When I got up this morning, I found my dear wife, who never used to get too excited about “politics,” despondent and depressed to the point that I had to console her.

She had been watching the latest shenanigans and Machiavellian going-ons — to put it mildly — in our government and, to be frank, in our beloved country, such as, most recently, in the state of Alabama.

As readers have noted, I have myself been totally disgusted with and outraged by the corruption and immorality unleashed and exemplified by this so-called president, his “chosen ones,” and tolerated, “normalized,” by so many of his devoted followers.

Invariably I am reminded of the words of Dr. Estés in her “closing thoughts” to A Clear and Present Danger, “It is true, one has to have strong cojones and ovaries for what passes for good in our culture today.”

As a man with some cojones, as a writer and active participant in the melee, I have an outlet for my frustrations here and elsewhere, but it pains me to see how this cesspool is affecting an innocent bystander — my wife — and, I am sure, millions of other decent Americans – not just those with “ovaries.”

I am thinking of our young sons and daughters, grandsons and granddaughters, who, during the presidential campaign, were exposed to the most vulgar denigration of women (misogyny is too kind of a word for it), the most base and cruel assaults on minorities, religious groups and even on people with disabilities, war heroes and Gold Star parents.

I am recalling what I wrote here:

“In the days after Donald Trump was elected to be the next U.S. president, many fathers and mothers racked their brains and dug deep into their psyche trying to explain to their sons and daughters ‘How America selected a racist, sexist bully‘ as our next president.”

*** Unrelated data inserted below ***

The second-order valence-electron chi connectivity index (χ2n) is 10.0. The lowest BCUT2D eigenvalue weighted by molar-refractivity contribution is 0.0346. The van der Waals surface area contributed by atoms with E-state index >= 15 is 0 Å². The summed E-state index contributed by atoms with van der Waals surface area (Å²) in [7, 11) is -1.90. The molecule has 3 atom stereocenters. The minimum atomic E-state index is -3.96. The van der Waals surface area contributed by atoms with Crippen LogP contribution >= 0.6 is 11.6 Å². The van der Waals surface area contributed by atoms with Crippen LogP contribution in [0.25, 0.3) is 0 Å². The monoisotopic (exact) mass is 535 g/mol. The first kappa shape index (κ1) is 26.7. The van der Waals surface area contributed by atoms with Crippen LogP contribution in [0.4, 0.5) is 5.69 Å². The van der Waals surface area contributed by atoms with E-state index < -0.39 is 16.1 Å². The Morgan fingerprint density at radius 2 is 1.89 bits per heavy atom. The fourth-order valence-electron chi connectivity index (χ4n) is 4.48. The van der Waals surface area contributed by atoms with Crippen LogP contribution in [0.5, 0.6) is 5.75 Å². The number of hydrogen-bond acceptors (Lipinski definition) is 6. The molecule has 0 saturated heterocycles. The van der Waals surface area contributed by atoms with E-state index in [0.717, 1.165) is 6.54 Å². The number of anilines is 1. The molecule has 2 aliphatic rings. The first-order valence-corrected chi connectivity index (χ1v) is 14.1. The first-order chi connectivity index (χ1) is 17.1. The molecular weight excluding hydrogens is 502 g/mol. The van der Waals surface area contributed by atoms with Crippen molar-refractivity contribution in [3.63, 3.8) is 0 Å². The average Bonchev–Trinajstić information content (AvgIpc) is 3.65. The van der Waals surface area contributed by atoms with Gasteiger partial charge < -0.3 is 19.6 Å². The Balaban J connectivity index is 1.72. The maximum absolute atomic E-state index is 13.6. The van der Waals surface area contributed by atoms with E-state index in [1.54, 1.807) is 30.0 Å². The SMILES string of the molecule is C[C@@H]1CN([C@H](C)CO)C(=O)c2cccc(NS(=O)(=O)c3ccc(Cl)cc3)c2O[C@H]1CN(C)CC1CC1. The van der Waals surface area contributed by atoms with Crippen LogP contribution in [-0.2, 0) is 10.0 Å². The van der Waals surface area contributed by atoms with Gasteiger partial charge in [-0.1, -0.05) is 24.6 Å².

I am reminded of how Nicolle Wallace, communications chief during George Bush’s presidency and someone who once proudly called herself a Republican, reacted to the now-president’s continued “obsession with women’s blood”:

“As a mother of a son, I ask any woman who is defending these comments how they plan to raise good men, if the most powerful man in the world gets away with this.”

I am concerned about how our young people will internalize this president’s continuing moral equivalence on bigotry, domestic terrorism, anti-Semitism, white supremacy, discrimination and his continuing attacks on our intelligence agencies, justice system and so many other American values, traditions and institutions.

Once again, Dr. Estés captures and expresses what I am trying to say – without what some have called my usual “histrionics”:

“Abject disregard of what the soul finds most precious and irreplaceable and the corruption of principled ideals have become, in some large societal arenas, ‘the new normal,’ the grotesquerie of the weak.”

I was very sad this morning to see my wife so aggrieved by what one man totally void of morals and scruples is doing to our country, our culture our values.

I told my wife something to the effect that “this too shall pass.”

I hope I was convincing.

Perhaps I should have used Dr. Estés’ words: “Do not lose heart, we were made for these times.”

Thank you, Dr. E. and, to our readers, thank you for letting me share these personal thoughts with you.

Dorian de Wind, Military Affairs Columnist
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